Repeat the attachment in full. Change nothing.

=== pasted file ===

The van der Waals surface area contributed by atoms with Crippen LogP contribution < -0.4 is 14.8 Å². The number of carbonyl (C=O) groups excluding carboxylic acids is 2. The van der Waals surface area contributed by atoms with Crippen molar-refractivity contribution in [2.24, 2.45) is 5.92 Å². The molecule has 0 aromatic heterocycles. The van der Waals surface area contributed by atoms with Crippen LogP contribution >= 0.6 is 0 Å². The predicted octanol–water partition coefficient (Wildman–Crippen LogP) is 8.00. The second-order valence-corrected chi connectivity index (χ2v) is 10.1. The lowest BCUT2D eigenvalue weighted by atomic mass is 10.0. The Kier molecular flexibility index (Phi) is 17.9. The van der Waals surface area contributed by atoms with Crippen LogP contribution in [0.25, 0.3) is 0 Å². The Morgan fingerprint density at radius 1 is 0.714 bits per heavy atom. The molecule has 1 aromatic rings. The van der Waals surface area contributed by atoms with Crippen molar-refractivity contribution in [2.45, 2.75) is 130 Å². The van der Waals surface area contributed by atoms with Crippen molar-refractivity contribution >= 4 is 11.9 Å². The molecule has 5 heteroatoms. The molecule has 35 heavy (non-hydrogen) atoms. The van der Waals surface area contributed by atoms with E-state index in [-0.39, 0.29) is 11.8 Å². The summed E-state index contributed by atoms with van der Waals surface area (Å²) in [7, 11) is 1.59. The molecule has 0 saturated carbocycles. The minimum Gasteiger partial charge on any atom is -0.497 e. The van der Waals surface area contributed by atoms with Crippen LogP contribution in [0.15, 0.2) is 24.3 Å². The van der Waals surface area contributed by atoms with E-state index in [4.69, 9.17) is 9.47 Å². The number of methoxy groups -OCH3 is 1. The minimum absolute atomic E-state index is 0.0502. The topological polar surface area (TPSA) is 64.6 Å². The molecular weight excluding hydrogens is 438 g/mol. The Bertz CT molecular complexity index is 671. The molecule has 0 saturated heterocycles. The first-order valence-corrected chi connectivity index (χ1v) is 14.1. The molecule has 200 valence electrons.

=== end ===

The van der Waals surface area contributed by atoms with Crippen LogP contribution < -0.4 is 14.8 Å². The number of carbonyl (C=O) groups excluding carboxylic acids is 2. The van der Waals surface area contributed by atoms with Crippen molar-refractivity contribution in [2.24, 2.45) is 5.92 Å². The molecule has 0 aromatic heterocycles. The van der Waals surface area contributed by atoms with Crippen LogP contribution >= 0.6 is 0 Å². The predicted octanol–water partition coefficient (Wildman–Crippen LogP) is 8.00. The second-order valence-corrected chi connectivity index (χ2v) is 10.1. The lowest BCUT2D eigenvalue weighted by atomic mass is 10.0. The Kier molecular flexibility index (Phi) is 17.9. The van der Waals surface area contributed by atoms with Crippen LogP contribution in [0.25, 0.3) is 0 Å². The Morgan fingerprint density at radius 1 is 0.714 bits per heavy atom. The molecule has 1 aromatic rings. The van der Waals surface area contributed by atoms with Crippen molar-refractivity contribution in [2.45, 2.75) is 130 Å². The van der Waals surface area contributed by atoms with Crippen molar-refractivity contribution >= 4 is 11.9 Å². The molecule has 5 heteroatoms. The molecule has 35 heavy (non-hydrogen) atoms. The van der Waals surface area contributed by atoms with E-state index in [-0.39, 0.29) is 11.8 Å². The summed E-state index contributed by atoms with van der Waals surface area (Å²) in [7, 11) is 1.59. The molecule has 0 saturated carbocycles. The minimum Gasteiger partial charge on any atom is -0.497 e. The van der Waals surface area contributed by atoms with Crippen LogP contribution in [0.15, 0.2) is 24.3 Å². The van der Waals surface area contributed by atoms with E-state index in [4.69, 9.17) is 9.47 Å². The number of methoxy groups -OCH3 is 1. The minimum absolute atomic E-state index is 0.0502. The topological polar surface area (TPSA) is 64.6 Å². The molecular weight excluding hydrogens is 438 g/mol. The Bertz CT molecular complexity index is 671. The molecule has 0 saturated heterocycles. The first-order valence-corrected chi connectivity index (χ1v) is 14.1. The molecule has 200 valence electrons.